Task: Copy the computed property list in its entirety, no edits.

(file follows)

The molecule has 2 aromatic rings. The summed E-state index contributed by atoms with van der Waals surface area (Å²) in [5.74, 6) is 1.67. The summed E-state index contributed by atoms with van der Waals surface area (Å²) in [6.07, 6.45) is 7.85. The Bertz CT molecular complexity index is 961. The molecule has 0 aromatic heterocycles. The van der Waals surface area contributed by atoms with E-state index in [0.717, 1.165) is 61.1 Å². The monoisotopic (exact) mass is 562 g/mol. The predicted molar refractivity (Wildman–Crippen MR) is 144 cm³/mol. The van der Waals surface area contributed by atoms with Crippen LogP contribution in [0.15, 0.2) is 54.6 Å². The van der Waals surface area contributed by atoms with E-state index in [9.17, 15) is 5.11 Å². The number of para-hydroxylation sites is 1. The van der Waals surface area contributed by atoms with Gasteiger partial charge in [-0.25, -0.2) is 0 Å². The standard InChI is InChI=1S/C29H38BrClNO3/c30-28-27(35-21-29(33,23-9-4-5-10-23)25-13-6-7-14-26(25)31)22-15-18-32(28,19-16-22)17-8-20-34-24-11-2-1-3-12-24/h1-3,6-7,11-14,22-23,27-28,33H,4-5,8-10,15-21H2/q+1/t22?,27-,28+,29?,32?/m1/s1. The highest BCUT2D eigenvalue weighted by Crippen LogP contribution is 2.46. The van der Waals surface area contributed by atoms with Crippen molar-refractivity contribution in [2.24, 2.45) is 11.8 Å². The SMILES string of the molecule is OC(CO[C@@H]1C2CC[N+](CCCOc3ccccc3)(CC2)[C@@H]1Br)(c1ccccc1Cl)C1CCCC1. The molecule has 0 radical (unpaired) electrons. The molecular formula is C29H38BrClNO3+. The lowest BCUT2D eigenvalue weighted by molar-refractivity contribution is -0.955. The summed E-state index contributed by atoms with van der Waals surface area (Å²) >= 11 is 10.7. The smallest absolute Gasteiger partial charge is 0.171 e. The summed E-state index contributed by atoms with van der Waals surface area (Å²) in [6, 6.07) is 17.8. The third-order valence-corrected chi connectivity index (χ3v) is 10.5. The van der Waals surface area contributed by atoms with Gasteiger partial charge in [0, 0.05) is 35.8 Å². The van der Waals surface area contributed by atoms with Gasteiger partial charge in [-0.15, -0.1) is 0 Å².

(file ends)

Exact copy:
The molecule has 2 aromatic rings. The summed E-state index contributed by atoms with van der Waals surface area (Å²) in [5.74, 6) is 1.67. The summed E-state index contributed by atoms with van der Waals surface area (Å²) in [6.07, 6.45) is 7.85. The Bertz CT molecular complexity index is 961. The molecule has 0 aromatic heterocycles. The van der Waals surface area contributed by atoms with E-state index in [0.717, 1.165) is 61.1 Å². The monoisotopic (exact) mass is 562 g/mol. The predicted molar refractivity (Wildman–Crippen MR) is 144 cm³/mol. The van der Waals surface area contributed by atoms with Crippen LogP contribution in [0.15, 0.2) is 54.6 Å². The van der Waals surface area contributed by atoms with E-state index in [9.17, 15) is 5.11 Å². The number of para-hydroxylation sites is 1. The van der Waals surface area contributed by atoms with Gasteiger partial charge in [-0.25, -0.2) is 0 Å². The standard InChI is InChI=1S/C29H38BrClNO3/c30-28-27(35-21-29(33,23-9-4-5-10-23)25-13-6-7-14-26(25)31)22-15-18-32(28,19-16-22)17-8-20-34-24-11-2-1-3-12-24/h1-3,6-7,11-14,22-23,27-28,33H,4-5,8-10,15-21H2/q+1/t22?,27-,28+,29?,32?/m1/s1. The highest BCUT2D eigenvalue weighted by Crippen LogP contribution is 2.46. The van der Waals surface area contributed by atoms with Crippen molar-refractivity contribution in [2.24, 2.45) is 11.8 Å². The SMILES string of the molecule is OC(CO[C@@H]1C2CC[N+](CCCOc3ccccc3)(CC2)[C@@H]1Br)(c1ccccc1Cl)C1CCCC1. The molecule has 0 radical (unpaired) electrons. The molecular formula is C29H38BrClNO3+. The lowest BCUT2D eigenvalue weighted by molar-refractivity contribution is -0.955. The summed E-state index contributed by atoms with van der Waals surface area (Å²) >= 11 is 10.7. The smallest absolute Gasteiger partial charge is 0.171 e. The summed E-state index contributed by atoms with van der Waals surface area (Å²) in [6, 6.07) is 17.8. The third-order valence-corrected chi connectivity index (χ3v) is 10.5. The van der Waals surface area contributed by atoms with Gasteiger partial charge in [0, 0.05) is 35.8 Å². The van der Waals surface area contributed by atoms with Gasteiger partial charge in [-0.15, -0.1) is 0 Å².